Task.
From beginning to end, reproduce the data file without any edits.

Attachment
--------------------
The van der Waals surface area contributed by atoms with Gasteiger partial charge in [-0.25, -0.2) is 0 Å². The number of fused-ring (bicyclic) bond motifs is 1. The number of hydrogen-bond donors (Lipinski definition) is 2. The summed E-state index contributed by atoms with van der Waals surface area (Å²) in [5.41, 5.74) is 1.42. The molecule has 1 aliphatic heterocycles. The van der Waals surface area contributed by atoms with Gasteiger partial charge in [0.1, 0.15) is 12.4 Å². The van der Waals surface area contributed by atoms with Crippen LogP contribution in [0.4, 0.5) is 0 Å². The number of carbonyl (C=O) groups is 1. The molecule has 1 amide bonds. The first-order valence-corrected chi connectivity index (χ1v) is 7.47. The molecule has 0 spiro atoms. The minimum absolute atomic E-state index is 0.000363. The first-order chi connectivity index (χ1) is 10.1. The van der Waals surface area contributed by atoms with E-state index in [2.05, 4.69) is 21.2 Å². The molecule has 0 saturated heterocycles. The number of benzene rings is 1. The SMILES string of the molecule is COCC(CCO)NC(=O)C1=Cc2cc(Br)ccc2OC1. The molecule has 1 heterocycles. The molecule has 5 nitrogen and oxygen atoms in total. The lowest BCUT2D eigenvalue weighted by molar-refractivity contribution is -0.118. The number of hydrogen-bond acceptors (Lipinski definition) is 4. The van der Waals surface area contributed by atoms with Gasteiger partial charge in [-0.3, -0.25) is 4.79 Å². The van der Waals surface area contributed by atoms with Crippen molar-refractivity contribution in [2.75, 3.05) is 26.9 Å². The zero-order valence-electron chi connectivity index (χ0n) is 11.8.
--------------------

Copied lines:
The van der Waals surface area contributed by atoms with Gasteiger partial charge in [-0.25, -0.2) is 0 Å². The number of fused-ring (bicyclic) bond motifs is 1. The number of hydrogen-bond donors (Lipinski definition) is 2. The summed E-state index contributed by atoms with van der Waals surface area (Å²) in [5.41, 5.74) is 1.42. The molecule has 1 aliphatic heterocycles. The van der Waals surface area contributed by atoms with Gasteiger partial charge in [0.1, 0.15) is 12.4 Å². The van der Waals surface area contributed by atoms with Crippen LogP contribution in [0.4, 0.5) is 0 Å². The number of carbonyl (C=O) groups is 1. The molecule has 1 amide bonds. The first-order valence-corrected chi connectivity index (χ1v) is 7.47. The molecule has 0 spiro atoms. The minimum absolute atomic E-state index is 0.000363. The first-order chi connectivity index (χ1) is 10.1. The van der Waals surface area contributed by atoms with E-state index in [2.05, 4.69) is 21.2 Å². The molecule has 0 saturated heterocycles. The number of benzene rings is 1. The SMILES string of the molecule is COCC(CCO)NC(=O)C1=Cc2cc(Br)ccc2OC1. The molecule has 1 heterocycles. The molecule has 5 nitrogen and oxygen atoms in total. The lowest BCUT2D eigenvalue weighted by molar-refractivity contribution is -0.118. The number of hydrogen-bond acceptors (Lipinski definition) is 4. The van der Waals surface area contributed by atoms with Gasteiger partial charge in [-0.3, -0.25) is 4.79 Å². The van der Waals surface area contributed by atoms with Crippen molar-refractivity contribution in [2.75, 3.05) is 26.9 Å². The zero-order valence-electron chi connectivity index (χ0n) is 11.8.